Before you forget, you have to remember: Nisid Hajari

Before you forget, you have to remember: Nisid Hajari

Writer Nisid Hajari on the great divide of 1947

Writer Nisid Hajari
Writer Nisid Hajari

Nisid Hajari’s new book Midnight’s Furies explores the events leading up to Partition and how that violence resonates in India-Pakistan relations today. Hajari, formerly foreign editor at Newsweek, now oversees Asia coverage for Bloomberg View. In an interview, he discussed Jawaharlal Nehru, MA Jinnah and if Partition was inevitable.


What got you interested in Partition?
When I was at Newsweek, I covered the wars in Afghanistan and Iraq and it felt like a lot of Americans, particularly, couldn’t understand why Pakistan would take millions of dollars in US aid and still support the Taliban. And, of course, that goes back to its view of the world in which India poses an existential threat and that goes back to Partition. So, around 2010-11, when I started working on the book, I thought that the story of Partition was important to explain to an audience outside the subcontinent but also people here, because there are lot of misconceptions about what happened, and how, on both sides.

Your book propagates almost a “great man” view of Partition, which seems like a personal conflict between Nehru and Jinnah.
I wanted this to be a book that was accessible to a wide audience and telling the story through people makes it easier. But also the question that motivated me was why did the rivalry between India and Pakistan grow. It’s conceivable that you could have had Partition and even six weeks of riots in Punjab and the two countries could still have been allies, that this trauma could have been something that brought them together. But it didn’t. And I think what happened from that moment on was that the decisions made on both sides drove these two countries further apart. And, in that respect, the decisions of these individuals did make a huge difference. Their decision-making in this critical period really did bend the course of the countries towards enmity rather than amity, as it were.

In your book, the British are the only actors who can see the damage that Nehru and Jinnah’s decisions are doing, but they are powerless to reverse it. Were they powerless, really, or did they just not have the incentive to stop it?
A bit of both. At one level, British officials had been told that it was up to the Indians to decide what their future was going to be. Somewhat understandably so, you know, because a British-imposed solution would never have worked. They did try to influence the matter at different points. For instance, with the Cabinet Mission Plan in 1946, they were very clearly saying to Jinnah — you will not get the full Pakistan you want, you can have sort of this moth-eaten Pakistan or rejoin India. They weren’t giving him a third choice. A question I get a lot is if the British had an ulterior motive and wanted to divide the subcontinent to weaken India and Pakistan, and I don’t think that was true at all. In 1946-47, with the Labour government in power, they did not want a Partition at all; they were backed into a corner by Jinnah.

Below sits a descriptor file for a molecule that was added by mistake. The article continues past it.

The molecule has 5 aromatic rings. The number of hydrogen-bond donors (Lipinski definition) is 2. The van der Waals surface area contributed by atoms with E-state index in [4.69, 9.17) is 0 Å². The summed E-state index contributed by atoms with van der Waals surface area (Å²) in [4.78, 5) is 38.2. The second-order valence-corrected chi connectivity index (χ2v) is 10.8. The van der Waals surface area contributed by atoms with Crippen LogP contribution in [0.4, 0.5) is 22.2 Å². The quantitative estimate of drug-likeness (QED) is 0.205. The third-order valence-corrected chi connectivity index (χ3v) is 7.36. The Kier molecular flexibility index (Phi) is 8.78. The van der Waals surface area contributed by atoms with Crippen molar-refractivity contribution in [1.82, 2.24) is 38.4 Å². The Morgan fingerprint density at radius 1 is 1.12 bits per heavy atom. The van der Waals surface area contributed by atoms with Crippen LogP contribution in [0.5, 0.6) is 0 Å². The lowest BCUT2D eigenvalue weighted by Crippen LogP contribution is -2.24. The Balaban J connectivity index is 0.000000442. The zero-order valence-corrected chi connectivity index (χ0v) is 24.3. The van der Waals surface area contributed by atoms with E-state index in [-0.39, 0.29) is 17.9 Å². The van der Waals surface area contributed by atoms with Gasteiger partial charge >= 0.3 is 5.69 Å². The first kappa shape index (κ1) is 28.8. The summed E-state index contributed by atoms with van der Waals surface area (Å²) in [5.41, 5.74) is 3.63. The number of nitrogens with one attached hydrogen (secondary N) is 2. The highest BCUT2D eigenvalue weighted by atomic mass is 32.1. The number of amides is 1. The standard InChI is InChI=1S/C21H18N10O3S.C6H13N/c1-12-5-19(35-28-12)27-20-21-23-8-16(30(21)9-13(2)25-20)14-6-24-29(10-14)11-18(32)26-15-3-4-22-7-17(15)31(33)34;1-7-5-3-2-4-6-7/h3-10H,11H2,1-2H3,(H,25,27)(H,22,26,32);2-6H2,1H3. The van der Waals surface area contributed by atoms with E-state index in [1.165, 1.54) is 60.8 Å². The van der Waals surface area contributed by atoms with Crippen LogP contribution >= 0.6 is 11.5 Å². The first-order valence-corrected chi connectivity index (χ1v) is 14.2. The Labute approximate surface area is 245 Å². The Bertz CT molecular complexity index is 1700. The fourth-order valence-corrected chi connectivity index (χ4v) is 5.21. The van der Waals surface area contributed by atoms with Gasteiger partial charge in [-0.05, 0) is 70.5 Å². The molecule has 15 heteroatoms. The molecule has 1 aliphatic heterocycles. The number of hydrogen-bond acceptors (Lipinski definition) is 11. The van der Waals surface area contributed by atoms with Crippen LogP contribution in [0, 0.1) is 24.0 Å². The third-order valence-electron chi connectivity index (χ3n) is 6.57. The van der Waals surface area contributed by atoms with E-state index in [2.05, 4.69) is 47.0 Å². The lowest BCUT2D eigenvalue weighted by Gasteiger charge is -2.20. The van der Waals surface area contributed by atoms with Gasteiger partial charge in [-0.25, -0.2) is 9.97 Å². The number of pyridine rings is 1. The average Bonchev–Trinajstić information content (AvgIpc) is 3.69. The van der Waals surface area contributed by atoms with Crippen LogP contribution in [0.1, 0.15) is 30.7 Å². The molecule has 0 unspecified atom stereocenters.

What do you think was the counterfactual, a plausible alternative history?
I do feel that the Cabinet Mission Plan was a workable compromise. It may not have worked in the long run but, perhaps, it would have prevented the massive outbreak of violence and killings and migration. If you could have prevented that, the world would have been a better place. What would have happened in the long run is impossible to say, because Muslims had legitimate fears about their role in a united India. There may have been secessionist pressures later, more Hindu-Muslim tensions. But it seems like it would have at least been worth giving it a shot.

Is it that the Congress leadership, Nehru and Gandhi especially, were distracted by the notion of independence at any cost?
Nehru is often blamed for blowing up the Cabinet Mission Plan with his comments. He and Gandhi and Patel thought they were better off to get rid of Jinnah and cut off part of the country. At some level I think they believed it wouldn’t work and Pakistan would come back to India in a few years. Until then, India would at least be able to progress and go forward. It seemed easier to them than having to deal with Jinnah in Delhi. It’s understandable, but it’s unfortunate.

How much of the demand for Pakistan was personally tied to Jinnah? Had he died earlier, would the movement have lasted?
Hard to say. He was definitely tapping into real and legitimate fears of Muslims. So you can’t say that he was just a demagogue who created an artificial demand and used it to create a power base for himself. That said, he was the one who really did make it a real force. Without him, it’s hard to see anyone powerful or charismatic enough to push it forward, given all the opposition from the British and the Congress and so on. He was a unique figure in that sense. Would it have carried on? Maybe not. Would there still have been pressure from Muslims for rights and guarantees and things like that? Yes.

Many who experienced Partition are no more and the younger generation doesn’t remember much. Do you think that this might help us move forward?
You would think so. But then you look at polls that show that two-thirds of people on each side look at the other side with suspicion. A lot of that has to do with … Partition. It does show how powerful these narratives are. So I think before you forget, you have to remember. To examine what happened dispassionately and acknowledge that there was blame to go around and plenty of fault on all sides. But the next generation will find it easier to solve some of the difficult issues, like Kashmir.